Gnip Client Libraries from Our Customers

Our customers rock. When they develop code to start using Gnip, they often share their libraries with us so that they might be useful to future Gnip customers as well. Although Gnip doesn’t currently officially support any client libraries for access to our social media API, we do like to highlight and bring attention to some of our customers who choose to share their work.

In particular, here are a few Gnip client libraries that happy customers have developed and shared with us. We’ll be posting them in our Power Track documentation and you can also find them linked here:

Java
by Zauber
https://github.com/zaubersoftware/gnip4j

Python
by General Sentiment
https://github.com/vkris/gnip-python/blob/master/streamingClient.py

If you’ve developed a library for access to Gnip data and you’d like to share it with us at Gnip and other Gnip customers, then drop us a note at info@gnip.com. We’d love to hear from you.

Letter From The New Guy

Not too long ago Gnip celebrated its third birthday.  I am celebrating my one week anniversary with the company today.  To say a lot happened before my time at Gnip would be the ultimate understatement, and yet it is easy for me to see the results produced from those three years of effort.  Some of those results include:

The Product

Gnip’s social media API offering is the clear leader in the industry.  Gnip is delivering over a half a billion social media activities daily from dozens of sources.  That certainly sounds impressive, but how can I be so confident Gnip is the leader?  Because the most important social media monitoring companies rely on our services to deliver results to their customers every single day. For example, Gnip currently works with 8 of the top 9 enterprise social media monitoring companies, and the rate we are adding enterprise focused companies is accelerating.

The Partners

Another obvious result is the strong partnerships that have been cultivated.  Some of our partnerships such as Twitter and Klout were well publicized when the agreements were put in place.  However, having strong strategic partners takes a lot more than just a signed agreement.  It takes a lot of dedication, investment, and hard work by both parties in order to deliver on the full promise of the agreement.  It is obvious to me that Gnip has amazing partnerships that run deep and are built upon a foundation of mutual trust and respect.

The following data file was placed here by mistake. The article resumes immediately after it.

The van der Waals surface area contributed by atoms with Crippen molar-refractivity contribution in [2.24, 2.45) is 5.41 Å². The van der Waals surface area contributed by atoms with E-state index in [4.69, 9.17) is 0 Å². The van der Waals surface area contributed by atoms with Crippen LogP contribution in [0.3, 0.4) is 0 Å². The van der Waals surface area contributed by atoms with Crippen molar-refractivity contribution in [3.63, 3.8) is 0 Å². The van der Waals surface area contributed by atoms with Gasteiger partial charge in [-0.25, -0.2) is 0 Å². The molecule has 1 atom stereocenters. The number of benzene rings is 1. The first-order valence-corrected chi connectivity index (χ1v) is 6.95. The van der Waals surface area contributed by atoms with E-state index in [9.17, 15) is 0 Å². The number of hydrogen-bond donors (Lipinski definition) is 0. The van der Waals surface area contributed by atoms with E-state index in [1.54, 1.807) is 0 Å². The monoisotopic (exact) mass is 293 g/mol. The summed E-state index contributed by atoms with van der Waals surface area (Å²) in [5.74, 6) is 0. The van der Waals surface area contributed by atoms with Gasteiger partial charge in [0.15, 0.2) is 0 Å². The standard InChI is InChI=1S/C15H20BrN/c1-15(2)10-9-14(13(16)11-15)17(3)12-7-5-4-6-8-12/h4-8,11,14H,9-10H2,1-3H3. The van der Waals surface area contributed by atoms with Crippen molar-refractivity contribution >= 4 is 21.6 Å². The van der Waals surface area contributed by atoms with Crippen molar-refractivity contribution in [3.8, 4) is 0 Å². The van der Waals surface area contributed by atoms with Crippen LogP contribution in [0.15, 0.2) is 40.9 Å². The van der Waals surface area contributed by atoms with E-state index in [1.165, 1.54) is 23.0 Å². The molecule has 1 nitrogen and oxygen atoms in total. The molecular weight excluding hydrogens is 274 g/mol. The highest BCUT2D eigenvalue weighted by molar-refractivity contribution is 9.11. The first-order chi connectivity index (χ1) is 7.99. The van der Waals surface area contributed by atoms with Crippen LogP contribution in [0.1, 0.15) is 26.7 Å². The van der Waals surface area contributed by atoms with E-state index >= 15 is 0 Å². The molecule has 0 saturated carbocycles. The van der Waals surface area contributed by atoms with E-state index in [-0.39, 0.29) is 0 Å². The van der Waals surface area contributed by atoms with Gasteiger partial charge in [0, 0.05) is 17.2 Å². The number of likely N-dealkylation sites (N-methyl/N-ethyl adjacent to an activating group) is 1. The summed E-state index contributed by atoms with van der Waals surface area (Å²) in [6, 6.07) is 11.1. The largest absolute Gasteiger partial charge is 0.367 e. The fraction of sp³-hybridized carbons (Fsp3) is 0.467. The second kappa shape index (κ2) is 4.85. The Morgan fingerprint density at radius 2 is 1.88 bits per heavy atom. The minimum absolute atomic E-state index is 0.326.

The People

The talent level at Gnip is mind blowing, but it isn’t the skills of the people that have stood out the most for me so far.  It is the dedication of each individual to doing the right thing for our customers and our partners that has made the biggest impression.  When it comes to gathering and delivering social media data, there are a lot of shortcuts that can be taken in order to save time, money, and effort.  Unfortunately, these shortcuts can often come at the expense of publishers, customers, or both.  The team at Gnip has no interest in shortcuts and that comes across in every individual discussion and in every meeting.  If I were going to describe this value in one word, the word would be “integrity”.

In my new role as President & COO, I’m responsible for helping the company grow quickly and smoothly while maintaining the great values that have been established from the company’s inception.  The growth has already started and I couldn’t be more pleased with the talent of the people who have recently joined the organization including: Bill Adkins, Seth McGuire, Charles Ince, and Brad Bokal who have all joined Gnip within the last week.  And, we are hiring more! In fact, it is worth highlighting one particular open position for a Customer Support Engineer.  I’m hard pressed to think of a higher impact role at our company because we consider supporting our customers to be such an important priority.  If you have 2+ years of coding experience including working with RESTful Web APIs and you love delivering over-the-top customer service, Gnip offers a rare opportunity to work in an environment where your skills will be truly appreciated.  Apply today!

I look forward to helping Gnip grow on top of a strong foundation of product, partners, and people.  If you have any questions, I can be reached at chris [at] gnip.com.

New Gnip & Twitter Partnership

We at Gnip have been waiting a long time to write the following sentence: Gnip and Twitter have partnered to make Twitter data commercially available through Gnip’s Social Media API. I remember consuming the full firehose back in 2008 over XMPP. Twitter was breaking ground in realtime social streams at a then mind-blowing ~6 (six) Tweets per second. Today we see many more Tweets and a greater need for commercial access to higher volumes of Twitter data.